At the first four-day meeting (“A-Side”), held at the iSchool at UT May 29 – June 1, 2013, participants will be introduced to essential issues that archivists, librarians, humanities scholars, and computer scientists and technologists face in understanding the nature of digital sound scholarship and the possibilities of building an infrastructure for enabling such scholarship. At this first meeting, participants will be introduced to advanced computational analytics such as clustering, classification, and visualizations.

Participants will develop use cases for a year-long project in which they use advanced technologies to augment their research on sound. In the interim year, participants will meet virtually with the Institute Co-PI’s (Clement, Auvil, and Tcheng) and report periodically on their use cases and ongoing research within the developing environment.

In the second year, the participants would return to the HiPSTAS institute for a two-day symposium (the “B-Side” meeting) at which they would report on their year of research. In this second event, the participants will present scholarship based on these new modes of inquiry and critique the tools and approaches they have tried during the development year. This second meeting will end with a daylong session in which the group drafts recommendations for implementing HiPSTAS as an open-source, freely available suite of tools for supporting scholarship on and using audio files.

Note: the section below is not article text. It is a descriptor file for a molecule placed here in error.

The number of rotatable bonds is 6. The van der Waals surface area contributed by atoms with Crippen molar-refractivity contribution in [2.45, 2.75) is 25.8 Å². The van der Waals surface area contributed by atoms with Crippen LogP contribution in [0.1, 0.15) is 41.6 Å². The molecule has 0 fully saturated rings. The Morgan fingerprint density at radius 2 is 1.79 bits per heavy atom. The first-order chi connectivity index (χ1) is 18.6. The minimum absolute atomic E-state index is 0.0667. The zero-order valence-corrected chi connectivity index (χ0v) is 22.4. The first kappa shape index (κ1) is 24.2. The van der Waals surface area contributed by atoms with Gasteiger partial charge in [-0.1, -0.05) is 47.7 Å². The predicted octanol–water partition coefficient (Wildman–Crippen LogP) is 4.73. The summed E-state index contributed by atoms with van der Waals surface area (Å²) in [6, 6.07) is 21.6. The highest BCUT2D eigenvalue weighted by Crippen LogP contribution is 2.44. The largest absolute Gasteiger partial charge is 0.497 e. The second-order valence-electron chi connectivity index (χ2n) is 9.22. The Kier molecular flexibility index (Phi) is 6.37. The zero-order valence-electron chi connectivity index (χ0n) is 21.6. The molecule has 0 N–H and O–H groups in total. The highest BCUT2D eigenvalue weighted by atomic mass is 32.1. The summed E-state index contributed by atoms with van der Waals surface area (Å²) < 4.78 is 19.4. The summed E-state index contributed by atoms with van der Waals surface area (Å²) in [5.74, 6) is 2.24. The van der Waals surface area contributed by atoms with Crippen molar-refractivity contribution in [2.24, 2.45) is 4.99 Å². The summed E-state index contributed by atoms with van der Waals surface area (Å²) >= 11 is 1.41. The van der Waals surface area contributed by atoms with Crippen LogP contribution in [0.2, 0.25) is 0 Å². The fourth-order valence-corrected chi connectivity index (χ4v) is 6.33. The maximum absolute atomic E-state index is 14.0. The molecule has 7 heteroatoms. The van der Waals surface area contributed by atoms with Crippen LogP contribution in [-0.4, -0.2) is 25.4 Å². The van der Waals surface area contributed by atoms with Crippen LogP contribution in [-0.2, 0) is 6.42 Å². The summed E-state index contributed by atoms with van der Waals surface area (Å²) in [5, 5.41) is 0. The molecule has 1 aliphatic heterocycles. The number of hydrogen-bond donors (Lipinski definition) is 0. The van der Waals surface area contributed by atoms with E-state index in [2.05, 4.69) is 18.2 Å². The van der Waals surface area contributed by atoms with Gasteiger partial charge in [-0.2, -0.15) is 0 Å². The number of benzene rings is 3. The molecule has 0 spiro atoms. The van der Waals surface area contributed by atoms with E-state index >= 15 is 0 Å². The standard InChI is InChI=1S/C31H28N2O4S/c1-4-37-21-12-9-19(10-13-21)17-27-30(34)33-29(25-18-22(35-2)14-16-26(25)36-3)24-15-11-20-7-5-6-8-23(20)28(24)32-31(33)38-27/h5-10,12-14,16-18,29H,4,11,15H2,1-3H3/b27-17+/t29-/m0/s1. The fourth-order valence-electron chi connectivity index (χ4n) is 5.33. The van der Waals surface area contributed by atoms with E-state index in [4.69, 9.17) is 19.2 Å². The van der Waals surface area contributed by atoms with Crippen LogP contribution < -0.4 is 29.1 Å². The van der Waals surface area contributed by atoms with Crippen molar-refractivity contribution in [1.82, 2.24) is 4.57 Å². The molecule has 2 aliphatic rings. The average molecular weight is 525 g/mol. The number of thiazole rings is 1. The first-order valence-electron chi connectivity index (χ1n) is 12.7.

Articles on HiPSTAS and HiPSTAS mentioned in the News:
Stampede for the Humanities!
By Aaron Dubrow, Texas Advanced Computing Center

Clement, T. “The Ear and the Shunting Yard: Meaning Making as Resonance in Early Information Theory.” Information & Culture 49.4 (2014): 401-426.

Clement, T. “Word. Spoken. Articulating the Voice as Descriptive Metadata for High Performance Sound Technologies for Access and Scholarship (HiPSTAS).” In Provoke. Darren Mueller, Mary Caton Lingold and Whitney Anne Trettien (eds.) Durham, NC: Duke University Press (Forthcoming).

Clement, T. “Introducing High Performance Sound Technologies for Access and Scholarship.” The International Association of Sound and Audiovisual Archives Journal (September 2013) 41: 21-28.

Clement, T. “When Texts of Study are Audio Files: Digital Tools for Sound Studies in DH” In A New Companion to Digital Humanities (Blackwell Companions to Literature and Culture). Susan Schreibman, Ray Siemens and John Unsworth (eds.) (Forthcoming).